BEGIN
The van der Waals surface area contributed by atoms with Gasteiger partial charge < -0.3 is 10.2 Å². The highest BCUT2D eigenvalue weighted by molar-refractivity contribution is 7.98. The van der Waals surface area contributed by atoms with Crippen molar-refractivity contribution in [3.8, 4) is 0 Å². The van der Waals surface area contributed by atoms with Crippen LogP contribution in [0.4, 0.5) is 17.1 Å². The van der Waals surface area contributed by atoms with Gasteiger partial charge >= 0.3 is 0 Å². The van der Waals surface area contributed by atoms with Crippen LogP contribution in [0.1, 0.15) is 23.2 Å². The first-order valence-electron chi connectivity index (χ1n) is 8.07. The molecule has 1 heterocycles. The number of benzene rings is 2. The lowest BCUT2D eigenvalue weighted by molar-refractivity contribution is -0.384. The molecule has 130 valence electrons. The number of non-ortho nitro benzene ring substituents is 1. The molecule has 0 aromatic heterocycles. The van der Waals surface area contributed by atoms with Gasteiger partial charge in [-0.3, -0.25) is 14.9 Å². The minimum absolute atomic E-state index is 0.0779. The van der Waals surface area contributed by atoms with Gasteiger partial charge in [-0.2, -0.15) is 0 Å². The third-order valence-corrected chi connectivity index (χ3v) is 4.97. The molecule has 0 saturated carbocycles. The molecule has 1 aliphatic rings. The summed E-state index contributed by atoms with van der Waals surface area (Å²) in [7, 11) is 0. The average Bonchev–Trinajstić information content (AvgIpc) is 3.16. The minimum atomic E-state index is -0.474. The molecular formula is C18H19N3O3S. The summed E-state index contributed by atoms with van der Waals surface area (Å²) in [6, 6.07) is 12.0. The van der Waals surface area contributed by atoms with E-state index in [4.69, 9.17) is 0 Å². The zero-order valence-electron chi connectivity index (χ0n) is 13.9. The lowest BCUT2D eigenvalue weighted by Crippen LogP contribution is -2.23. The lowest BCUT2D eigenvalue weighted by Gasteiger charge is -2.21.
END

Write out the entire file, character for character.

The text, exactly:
The van der Waals surface area contributed by atoms with Gasteiger partial charge < -0.3 is 10.2 Å². The highest BCUT2D eigenvalue weighted by molar-refractivity contribution is 7.98. The van der Waals surface area contributed by atoms with Crippen molar-refractivity contribution in [3.8, 4) is 0 Å². The van der Waals surface area contributed by atoms with Crippen LogP contribution in [0.4, 0.5) is 17.1 Å². The van der Waals surface area contributed by atoms with Gasteiger partial charge >= 0.3 is 0 Å². The van der Waals surface area contributed by atoms with Crippen LogP contribution in [0.1, 0.15) is 23.2 Å². The first-order valence-electron chi connectivity index (χ1n) is 8.07. The molecule has 1 heterocycles. The number of benzene rings is 2. The lowest BCUT2D eigenvalue weighted by molar-refractivity contribution is -0.384. The molecule has 130 valence electrons. The number of non-ortho nitro benzene ring substituents is 1. The molecule has 0 aromatic heterocycles. The van der Waals surface area contributed by atoms with Gasteiger partial charge in [-0.3, -0.25) is 14.9 Å². The minimum absolute atomic E-state index is 0.0779. The van der Waals surface area contributed by atoms with Gasteiger partial charge in [-0.2, -0.15) is 0 Å². The third-order valence-corrected chi connectivity index (χ3v) is 4.97. The molecule has 0 saturated carbocycles. The molecule has 1 aliphatic rings. The summed E-state index contributed by atoms with van der Waals surface area (Å²) in [7, 11) is 0. The average Bonchev–Trinajstić information content (AvgIpc) is 3.16. The minimum atomic E-state index is -0.474. The molecular formula is C18H19N3O3S. The summed E-state index contributed by atoms with van der Waals surface area (Å²) in [6, 6.07) is 12.0. The van der Waals surface area contributed by atoms with E-state index in [4.69, 9.17) is 0 Å². The zero-order valence-electron chi connectivity index (χ0n) is 13.9. The lowest BCUT2D eigenvalue weighted by Crippen LogP contribution is -2.23. The lowest BCUT2D eigenvalue weighted by Gasteiger charge is -2.21.